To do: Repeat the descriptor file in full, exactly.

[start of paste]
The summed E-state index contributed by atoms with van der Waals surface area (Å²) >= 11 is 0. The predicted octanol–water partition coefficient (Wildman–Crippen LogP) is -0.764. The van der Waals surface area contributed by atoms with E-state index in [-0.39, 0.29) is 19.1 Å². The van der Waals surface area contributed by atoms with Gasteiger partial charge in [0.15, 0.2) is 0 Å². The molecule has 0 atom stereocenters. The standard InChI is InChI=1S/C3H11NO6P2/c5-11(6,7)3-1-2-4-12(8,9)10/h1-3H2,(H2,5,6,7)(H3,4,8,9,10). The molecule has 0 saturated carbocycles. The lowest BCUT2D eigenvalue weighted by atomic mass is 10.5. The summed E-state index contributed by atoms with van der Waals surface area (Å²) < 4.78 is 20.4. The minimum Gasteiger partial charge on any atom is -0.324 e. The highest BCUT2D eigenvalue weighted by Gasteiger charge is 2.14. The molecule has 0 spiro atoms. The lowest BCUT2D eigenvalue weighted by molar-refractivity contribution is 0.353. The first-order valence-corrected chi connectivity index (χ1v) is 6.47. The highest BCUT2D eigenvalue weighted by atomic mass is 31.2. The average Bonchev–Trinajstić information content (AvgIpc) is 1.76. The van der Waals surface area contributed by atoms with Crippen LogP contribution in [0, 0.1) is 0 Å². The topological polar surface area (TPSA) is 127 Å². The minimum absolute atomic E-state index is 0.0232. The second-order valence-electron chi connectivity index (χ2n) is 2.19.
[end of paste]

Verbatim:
The summed E-state index contributed by atoms with van der Waals surface area (Å²) >= 11 is 0. The predicted octanol–water partition coefficient (Wildman–Crippen LogP) is -0.764. The van der Waals surface area contributed by atoms with E-state index in [-0.39, 0.29) is 19.1 Å². The van der Waals surface area contributed by atoms with Gasteiger partial charge in [0.15, 0.2) is 0 Å². The molecule has 0 atom stereocenters. The standard InChI is InChI=1S/C3H11NO6P2/c5-11(6,7)3-1-2-4-12(8,9)10/h1-3H2,(H2,5,6,7)(H3,4,8,9,10). The molecule has 0 saturated carbocycles. The lowest BCUT2D eigenvalue weighted by atomic mass is 10.5. The summed E-state index contributed by atoms with van der Waals surface area (Å²) < 4.78 is 20.4. The minimum Gasteiger partial charge on any atom is -0.324 e. The highest BCUT2D eigenvalue weighted by Gasteiger charge is 2.14. The molecule has 0 spiro atoms. The lowest BCUT2D eigenvalue weighted by molar-refractivity contribution is 0.353. The first-order valence-corrected chi connectivity index (χ1v) is 6.47. The highest BCUT2D eigenvalue weighted by atomic mass is 31.2. The average Bonchev–Trinajstić information content (AvgIpc) is 1.76. The van der Waals surface area contributed by atoms with Crippen LogP contribution in [0, 0.1) is 0 Å². The topological polar surface area (TPSA) is 127 Å². The minimum absolute atomic E-state index is 0.0232. The second-order valence-electron chi connectivity index (χ2n) is 2.19.